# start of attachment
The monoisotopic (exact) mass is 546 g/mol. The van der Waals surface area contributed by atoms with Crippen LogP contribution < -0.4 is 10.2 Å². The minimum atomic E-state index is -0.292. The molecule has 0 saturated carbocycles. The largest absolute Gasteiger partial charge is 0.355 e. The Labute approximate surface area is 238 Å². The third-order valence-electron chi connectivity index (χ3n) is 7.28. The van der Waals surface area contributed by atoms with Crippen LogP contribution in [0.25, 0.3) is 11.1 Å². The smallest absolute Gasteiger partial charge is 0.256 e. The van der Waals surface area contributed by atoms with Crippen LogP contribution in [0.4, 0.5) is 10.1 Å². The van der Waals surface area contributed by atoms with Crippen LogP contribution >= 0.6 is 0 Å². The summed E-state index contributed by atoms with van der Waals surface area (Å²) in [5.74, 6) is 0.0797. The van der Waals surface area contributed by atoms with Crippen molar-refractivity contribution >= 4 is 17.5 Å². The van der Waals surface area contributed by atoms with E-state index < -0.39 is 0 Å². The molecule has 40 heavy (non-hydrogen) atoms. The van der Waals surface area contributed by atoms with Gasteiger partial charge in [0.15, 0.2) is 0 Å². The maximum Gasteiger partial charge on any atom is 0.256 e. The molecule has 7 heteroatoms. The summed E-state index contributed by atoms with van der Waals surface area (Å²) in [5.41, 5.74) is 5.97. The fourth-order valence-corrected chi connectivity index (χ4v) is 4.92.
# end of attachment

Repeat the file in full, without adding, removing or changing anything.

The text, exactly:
The monoisotopic (exact) mass is 546 g/mol. The van der Waals surface area contributed by atoms with Crippen LogP contribution < -0.4 is 10.2 Å². The minimum atomic E-state index is -0.292. The molecule has 0 saturated carbocycles. The largest absolute Gasteiger partial charge is 0.355 e. The Labute approximate surface area is 238 Å². The third-order valence-electron chi connectivity index (χ3n) is 7.28. The van der Waals surface area contributed by atoms with Crippen LogP contribution in [0.25, 0.3) is 11.1 Å². The smallest absolute Gasteiger partial charge is 0.256 e. The van der Waals surface area contributed by atoms with Crippen LogP contribution in [0.4, 0.5) is 10.1 Å². The van der Waals surface area contributed by atoms with Crippen LogP contribution >= 0.6 is 0 Å². The summed E-state index contributed by atoms with van der Waals surface area (Å²) in [5.74, 6) is 0.0797. The van der Waals surface area contributed by atoms with Crippen molar-refractivity contribution >= 4 is 17.5 Å². The van der Waals surface area contributed by atoms with E-state index < -0.39 is 0 Å². The molecule has 40 heavy (non-hydrogen) atoms. The van der Waals surface area contributed by atoms with Gasteiger partial charge in [0.15, 0.2) is 0 Å². The maximum Gasteiger partial charge on any atom is 0.256 e. The molecule has 7 heteroatoms. The summed E-state index contributed by atoms with van der Waals surface area (Å²) in [5.41, 5.74) is 5.97. The fourth-order valence-corrected chi connectivity index (χ4v) is 4.92.